From the Weatherford Democrat, By TYLER MASK, 07/25/14 –
As part of an ongoing discussion, the City of Weatherford Municipal Utilities Board Thursday was taken through part two of the rate-making process for the city’s proposed capital improvement plan. The result of this plan will have a direct impact on utility rates for city customers.
At a special called board meeting on July 8, during the Financial Forecast Model Update, the board decided on 50 percent debt and 50 percent cash for funding for capital improvement plan projects and to have rate increases phase in over a three-year period with projected rates impacting years 2015-2019 – until the next study.
The current system results for rate increases, according to the study conducted by NewGen Strategies and Solutions, are:
• Electric – no system rate increase.
• Water – 18.1 percent increase annually.
• Wastewater – 12.4 percent increase annually.
During Thursday’s meeting, NewGen’s Tony Georgis revealed to the board that regarding electric services, customers and their respective rates are broken into six classes, including residential and commercial consumers.
The current revenue brought in by the entirety of electric consumers is approximately $35.5 million annually. The cost of service study revealed that this revenue is adequate for the coming years; however, some rates might fluctuate between each consumer class, Georgis said. For every class cover their fair share of the total revenue required each year, a. 0.4 percent increase is proposed for residential customers, between 0.9 percent and 6.7 percent decrease in rates for commercial customers and a 69.1 percent increase for customer classes as security lighting services.
Actual potential monetary rate increases/decreases are expected to be discussed next month.
While the percentage increase for security lighting services is high, it makes up the smallest customer class by a large margin, board members were told.
The annual average revenue requirement from 2015 to 2019 is approximately $14.5 million based on the 50/50 debt to cash funding scenario.
The current annual revenue recovery for residential is 65.74 percent of the total cost of service, whereas commercial customers are paying about 34.26 percent. The cost of service study results revealed that residential revenue recovery should be responsible for 66.26 percent of the bill, whereas commercial should be responsible for 33.74 percent. If the system were to remain as it is, this would mean the commercial class is slightly subsidizing the residential class, to the tune of approximately $75,000 annually.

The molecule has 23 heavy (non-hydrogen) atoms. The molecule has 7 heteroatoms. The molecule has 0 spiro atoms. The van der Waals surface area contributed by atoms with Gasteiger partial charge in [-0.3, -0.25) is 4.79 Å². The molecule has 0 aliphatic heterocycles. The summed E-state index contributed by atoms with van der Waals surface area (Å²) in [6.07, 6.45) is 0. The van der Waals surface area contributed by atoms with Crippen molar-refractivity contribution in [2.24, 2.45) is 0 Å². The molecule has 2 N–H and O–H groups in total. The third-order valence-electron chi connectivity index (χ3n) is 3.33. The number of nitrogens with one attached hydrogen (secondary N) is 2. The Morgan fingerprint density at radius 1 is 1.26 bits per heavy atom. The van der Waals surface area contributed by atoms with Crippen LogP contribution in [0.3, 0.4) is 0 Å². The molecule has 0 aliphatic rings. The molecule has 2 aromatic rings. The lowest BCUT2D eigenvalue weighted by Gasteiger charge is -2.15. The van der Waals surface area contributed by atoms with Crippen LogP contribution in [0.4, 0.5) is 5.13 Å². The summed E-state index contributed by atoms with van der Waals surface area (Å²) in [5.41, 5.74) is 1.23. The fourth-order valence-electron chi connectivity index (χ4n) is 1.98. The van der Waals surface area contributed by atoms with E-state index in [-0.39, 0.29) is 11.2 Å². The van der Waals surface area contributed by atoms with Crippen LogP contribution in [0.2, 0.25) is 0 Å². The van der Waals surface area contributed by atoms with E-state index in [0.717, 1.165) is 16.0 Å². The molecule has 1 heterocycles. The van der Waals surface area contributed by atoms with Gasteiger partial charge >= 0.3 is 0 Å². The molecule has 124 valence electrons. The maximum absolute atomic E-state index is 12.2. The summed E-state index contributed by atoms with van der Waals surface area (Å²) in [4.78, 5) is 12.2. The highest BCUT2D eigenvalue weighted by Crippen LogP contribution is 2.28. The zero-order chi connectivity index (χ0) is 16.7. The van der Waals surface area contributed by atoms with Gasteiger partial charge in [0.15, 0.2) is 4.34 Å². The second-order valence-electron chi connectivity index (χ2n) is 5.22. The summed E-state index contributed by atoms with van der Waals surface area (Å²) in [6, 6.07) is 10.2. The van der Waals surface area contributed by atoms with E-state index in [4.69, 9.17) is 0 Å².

The annual average revenue requirement from 2015 to 2019 is approximately $6.1 million for wastewater costs.
Residential customers are currently responsible for 63.2 percent of the revenue brought in, whereas commercial customers are responsible for 36.8 percent. Commercial is subject to subsidizing residential again, as residential should be responsible for 64.2 percents, whereas commercial should be responsible for 35.8 percent, according to the study. This subsidy approximates to $62,000 annually.
Board member Howard McClurkin expressed his displeasure with this notion.
“It’s a dangerous thing to keep these subsidies in place,” he said.
McClurkin expressed concern that the subsidies could snowball over time. The board agreed and said they wanted the subsidies eliminated as the rates are designed.
The actual potential rate changes are expected to be determined next month.
At the end of the presentation, NewGen’s Chris Ekrut addressed the economic hardships rate increases could have on certain customers. One of the options he suggested to help levy this was a third party program called Round Up. This program would essentially round up customers’ bills to the nearest dollar. The change from each round up would be put into a fund that could in turn be used to help those with legitimate needs. The council asked that the option be looked into further.
Contact TYLER MASK at email@example.com